If we understand this phrase that it is the closest we can come to the truth within the context of experimental psychology, and according to its norms and principles, there is no problem. But if we understand it more absolutely as the sole way psychology as a whole can proceed, then we are in an insoluble dilemma as far as Jung's psychology is concerned, for it would mean a virtual redoing of all Jung's work to "prove" it, as if it is unprovable in any other way, and we turn Jung into a dabbler who had many good intuitions but never proved anything, and we misunderstand the nature of the empirical evidence he is continually talking about. Finally, the most intriguing and interesting things of typology recede from sight because they are unknowable or as yet unknown by these statistical methods, as is illustrated by the general attitude of the experimental psychologists who consider Jung's four functions a fantasy.
Let's look at an attempt by Meier and Wozny to develop a better statistical basis to Jung's typology in their "An Empirical Study of Jungian Typology". They address themselves to the question: "What is the relationship between living Jungian types and those same types 'typed' by the Gray-Wheelwright test?" By Q-factor analysis they isolated specific groupings of analysts they felt would be equivalent to Jungian psychological types without assuming anything about what the Gray-Wheelwright scales actually measure.
"We correlated the response patterns, as recorded on each individual's score-sheet, with every other one for the 22 analysts, and then calculated which patterns were more similar to each other than to other patterns." (p. 227)
These types were compared with the self-typing of the analysts. They concluded:
"When we compared the 'self-knowledge' ratings with the types determined by the Gray-Wheelwright scores, we obtained little correspondence between them. Of the 22 analysts, 16 were found to have a conscious, typological appreciation of themselves that was different from (and, in some cases, opposite to) the way the Gray-Wheelwright types them" (p. 228) and this "...shed doubt on the advisability of using experiential judgments of Jungian analysts as possible criteria to evaluate the test's psychometric constructs." (p. 228)
In an attempt to overcome this problem they resorted to Q-factor analysis and found 8 distinct empirical subtypes which had no relationship with the self-typing and represented "8 distinct styles of responding to the test items." (p. 229) These empirical subtypes, they felt, could serve as the nuclei for the construction of a new test and concluded:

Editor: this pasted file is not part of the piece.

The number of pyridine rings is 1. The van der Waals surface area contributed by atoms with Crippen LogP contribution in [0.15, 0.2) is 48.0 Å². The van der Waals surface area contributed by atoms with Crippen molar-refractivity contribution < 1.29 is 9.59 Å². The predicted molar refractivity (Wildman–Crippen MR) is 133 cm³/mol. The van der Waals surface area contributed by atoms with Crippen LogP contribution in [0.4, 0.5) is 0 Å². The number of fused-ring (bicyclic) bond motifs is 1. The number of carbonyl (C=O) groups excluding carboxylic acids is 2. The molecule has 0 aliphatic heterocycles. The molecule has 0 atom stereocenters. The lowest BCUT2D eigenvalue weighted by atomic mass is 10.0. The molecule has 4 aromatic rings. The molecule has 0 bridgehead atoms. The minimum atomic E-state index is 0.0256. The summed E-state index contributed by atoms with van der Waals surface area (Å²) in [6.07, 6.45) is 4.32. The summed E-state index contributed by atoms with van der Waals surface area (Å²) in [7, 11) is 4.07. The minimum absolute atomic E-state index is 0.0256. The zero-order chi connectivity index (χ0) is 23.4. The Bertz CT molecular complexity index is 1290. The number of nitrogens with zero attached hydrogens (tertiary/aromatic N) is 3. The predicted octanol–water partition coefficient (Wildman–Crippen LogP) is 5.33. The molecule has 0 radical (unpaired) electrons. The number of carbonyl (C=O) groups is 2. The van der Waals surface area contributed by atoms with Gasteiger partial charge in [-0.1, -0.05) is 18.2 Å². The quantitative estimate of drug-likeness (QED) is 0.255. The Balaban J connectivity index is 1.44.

"... we would like to stress the importance of continued research on Jung's psychological types with methods that utilize objective, statistical designs. Only by using such procedures will we be able to separate fact from fiction and set Jungian typological test-constructs on firm empirical foundation." (p. 230)
Unfortunately, the use of sophisticated mathematical techniques does not create an unquestionable objective foundation that all will agree on. Extensive debates have and do rage among the factor analytic schools involved in the study of human differences. There is still the subjective factor of what data to collect and what technique to analyze it with. Meier and Wozny's study itself was soon challenged by N. Quenk in "On Empirical Studies of Jungian Typology". She underscored the difficulties in using Jungian analysts self-typing, and she found the use of Q-factor analysis inappropriate both because it used too small a sample and because this sort of factor analysis itself was not the proper choice to begin with. She compared it with R-factor analysis: "Unlike R-factor analysis, which operates on correlations between items or tests, Q-factor analysis operates on correlations between individuals over the range of a series of items or tests." (p. 221) Q-factor analysis generates types but
"...though the prototype is a discrete entity, no actual individual can be said to possess the characteristics of one type and one type only. A given individual is viewed as having more or less of the characteristics associated with the type in a quantitative fashion."
The theory of psychological types, however, assumes that the types are discrete entities which are qualitatively different, and that a given individual can be said to possess the "...characteristics of one type and one type only. Q-factor analysis therefore violates the assumptions of psychological type theory." (p. 221)
Quenk considers construct validation a much better way to proceed, a technique in which:
"... one must examine the theory of psychological types, generate empirically testable hypotheses consistent with the theory, test these hypotheses using appropriate research techniques, and finally examine how well the empirical results correspond with theoretical predictions." (p. 221)
Meier and Wozny's study had been preceded by other Q-sort examinations of Jungian typology. Mattoon summarizes the work of Cook (1971), Gorlow, Simonson, and Krauss (1966) and Hill (1970). Cook and Gorlow, Simonson, and Krauss developed items based on psychological types and had the subjects sort them according to whether they fit them or not, and then examined these groupings to see if they were more like Jungian types than what would have happened by chance. Hill administered various tests, including the MBTI, and in all the cases there was moderate support for Jung's formulation of typology. The use of R- and Q-factor analysis in relationship to Jungian typology can be traced at least as far back as W. Stephenson's 1939 article, "Methodological onsideration of Jung's Typology".